Artillery – B.A.C.K. For G.O.O.D.

Sunday, 29th December 2013

Fashioned as one of the few bands not from Germany to play the Euro thrash card well, Denmark’s Artillery have endured a career of multiple stops and starts, lineup changes, and occasional indifference toward the melodic thrash sound they so proudly uphold. It’s the slippery slope a band treads simply by being different, and if we want to go that route, then the band’s 1989 Terror Squad and more importantly, 1990’s By Inheritance would enter into that category, for both are rife with melodious singing, superfluous leads, and a total lack of jean jacket boneheadnesses that permeates the sub-genre. In essence, Artillery are an odd duck…and proud of it.

The band’s latest album is Legions, a relatively able-bodied melo-thrash joint guided by the soaring vocals of new throat Michael Bastholm Dahl, a man whose emotive, power metal-ready pipes flood the zone on excellent tunes like “God Feather,” “Legions,” and “Enslaved to the Nether.” According to guitarist/founding member Michael Stützer, the band stumbled upon Dahl as he was paying homage to a certain leather-lunged vocal acrobat.

“We found Michael at a local cover band playing Mercyful Fate/King Diamond covers,” begins Dahl. “We knew he could fit in the band both with his voice and with his very down to earth personality! We knew he would create some great hook-lines, so we were very secure about how it would sound.”

Dahl replaced long-time vocalist Søren Adamsen, who left the band right after the release of 2011’s My Blood to focus on other projects. As Stützer relays, the vocalist position in Artillery is one that requires a unique vocal range, one that traverses past the traditional sing-bark found in most thrash bands. “I never thought that we have a real thrash singer in Artillery except from the early demo days,” he says. “I always consider Flemming [Rönsdorf], Søren and now Michael like powerful melodic singers who sounded different like singers from Kreator or Sodom, etc. Of course Michael is the most melodic of them, but he can sing both Flemming and Sørens songs very close to the originals.

“Writing Legions was a very tough period because of our heavy touring,” he continues. “At that point so we really didn´t had time think so much, but because of five dedicated musicians we ended up doing this record in a very positive way and I think its therefore its sounded so fresh and honest.”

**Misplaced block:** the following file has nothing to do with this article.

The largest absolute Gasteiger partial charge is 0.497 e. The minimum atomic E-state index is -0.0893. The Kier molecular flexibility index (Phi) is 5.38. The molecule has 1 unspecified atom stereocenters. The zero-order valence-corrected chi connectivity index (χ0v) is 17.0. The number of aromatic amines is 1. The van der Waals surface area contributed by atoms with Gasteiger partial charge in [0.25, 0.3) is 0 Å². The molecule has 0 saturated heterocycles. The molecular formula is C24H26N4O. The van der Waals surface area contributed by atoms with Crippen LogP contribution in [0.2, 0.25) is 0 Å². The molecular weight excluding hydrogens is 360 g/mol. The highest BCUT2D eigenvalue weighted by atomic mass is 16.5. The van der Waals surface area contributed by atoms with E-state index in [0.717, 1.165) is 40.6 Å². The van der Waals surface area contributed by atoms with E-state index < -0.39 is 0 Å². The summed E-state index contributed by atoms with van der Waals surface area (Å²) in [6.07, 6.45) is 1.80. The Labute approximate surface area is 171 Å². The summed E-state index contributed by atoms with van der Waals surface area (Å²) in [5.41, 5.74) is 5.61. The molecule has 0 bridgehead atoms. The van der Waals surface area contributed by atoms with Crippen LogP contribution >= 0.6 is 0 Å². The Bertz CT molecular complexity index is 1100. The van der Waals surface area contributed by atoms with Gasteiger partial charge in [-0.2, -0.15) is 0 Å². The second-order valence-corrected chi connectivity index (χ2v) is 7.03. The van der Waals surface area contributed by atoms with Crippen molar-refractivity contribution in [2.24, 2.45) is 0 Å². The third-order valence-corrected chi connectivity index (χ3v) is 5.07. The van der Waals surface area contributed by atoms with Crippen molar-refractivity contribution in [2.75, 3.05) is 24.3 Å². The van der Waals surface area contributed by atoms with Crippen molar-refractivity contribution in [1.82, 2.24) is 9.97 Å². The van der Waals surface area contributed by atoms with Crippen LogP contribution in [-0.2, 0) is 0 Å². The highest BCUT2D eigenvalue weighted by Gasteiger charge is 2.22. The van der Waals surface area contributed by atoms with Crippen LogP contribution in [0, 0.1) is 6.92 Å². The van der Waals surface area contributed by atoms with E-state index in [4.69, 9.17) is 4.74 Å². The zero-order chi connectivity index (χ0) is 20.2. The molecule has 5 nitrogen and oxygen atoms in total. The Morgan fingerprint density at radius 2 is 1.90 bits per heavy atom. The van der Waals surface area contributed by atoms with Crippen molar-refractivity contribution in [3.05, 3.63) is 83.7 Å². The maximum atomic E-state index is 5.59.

Artillery weren’t alone in facing the thrash backlash of the mid-90’s, but rather than trying to swim upstream, the band called it a day 1991. Their subsequent reformation in 1998 and release of 1999’s B.A.C.K. did little to enhance their profile. Truth be told, their native Denmark wasn’t quite ready for a thrash revival, and neither was the rest of the metal world. The band would split again in 2000, only to reform once more in 2007, and hopefully for good.

“Morten [Stützer, bass] and I tried to keep the band going for a long time, but in the 90’s people in Denmark were not really keen on playing our kind of melodic thrash,” admits Stützer. “So it was first in 2007 we really could get things going. Luckily, things are getting better and better now [after] signing with Metal Blade and two new dedicated members to tour with!”

While still on the subject of being a Danish thrash metal group, one could vouch that Hatesphere and Invocator are bands able to succeed in such an environment, but, they are second-wave thrash bands, both born more from death metal than the 80’s. And as Stützer tells it, fitting in and succumbing to labels has never been in the cards for the band to begin with. “I really don’t know, but one of our main goal for playing this music is to have a lot of fun, so we definitely succeeded in that and playing for the most dedicated fans in the world makes it all worth doing. I always thought that being a Danish melodic thrash band was not making things easier for us, but signing with Metal Blade has already open a lot of new doors for us!”

The forthcoming year should see a lot of action on the tour front for Artillery, who should rightfully enjoy a boost thanks to their union with Metal Blade. The guitarist wraps by laying out the next year:

“We will do our own South American tour in February with Onslaught, play some festivals like Metaldays, and we are working on both a European and a US/Canada tour.”

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